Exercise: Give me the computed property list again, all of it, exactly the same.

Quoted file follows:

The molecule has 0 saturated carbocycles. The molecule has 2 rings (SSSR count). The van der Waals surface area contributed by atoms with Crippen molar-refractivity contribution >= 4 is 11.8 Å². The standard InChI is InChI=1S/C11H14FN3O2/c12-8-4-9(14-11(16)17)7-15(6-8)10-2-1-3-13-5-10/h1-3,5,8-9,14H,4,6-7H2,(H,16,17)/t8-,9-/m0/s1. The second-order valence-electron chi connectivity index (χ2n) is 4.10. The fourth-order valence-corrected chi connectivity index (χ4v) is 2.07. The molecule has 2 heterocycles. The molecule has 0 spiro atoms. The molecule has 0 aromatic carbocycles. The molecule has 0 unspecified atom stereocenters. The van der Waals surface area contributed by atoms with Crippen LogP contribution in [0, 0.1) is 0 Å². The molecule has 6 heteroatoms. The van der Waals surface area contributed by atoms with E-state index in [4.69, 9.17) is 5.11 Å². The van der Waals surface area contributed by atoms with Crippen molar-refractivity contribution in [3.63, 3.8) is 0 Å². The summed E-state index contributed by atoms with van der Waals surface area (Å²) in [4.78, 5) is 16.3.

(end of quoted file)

The molecule has 0 saturated carbocycles. The molecule has 2 rings (SSSR count). The van der Waals surface area contributed by atoms with Crippen molar-refractivity contribution >= 4 is 11.8 Å². The standard InChI is InChI=1S/C11H14FN3O2/c12-8-4-9(14-11(16)17)7-15(6-8)10-2-1-3-13-5-10/h1-3,5,8-9,14H,4,6-7H2,(H,16,17)/t8-,9-/m0/s1. The second-order valence-electron chi connectivity index (χ2n) is 4.10. The fourth-order valence-corrected chi connectivity index (χ4v) is 2.07. The molecule has 2 heterocycles. The molecule has 0 spiro atoms. The molecule has 0 aromatic carbocycles. The molecule has 0 unspecified atom stereocenters. The van der Waals surface area contributed by atoms with Crippen LogP contribution in [0, 0.1) is 0 Å². The molecule has 6 heteroatoms. The van der Waals surface area contributed by atoms with E-state index in [4.69, 9.17) is 5.11 Å². The van der Waals surface area contributed by atoms with Crippen molar-refractivity contribution in [3.63, 3.8) is 0 Å². The summed E-state index contributed by atoms with van der Waals surface area (Å²) in [4.78, 5) is 16.3.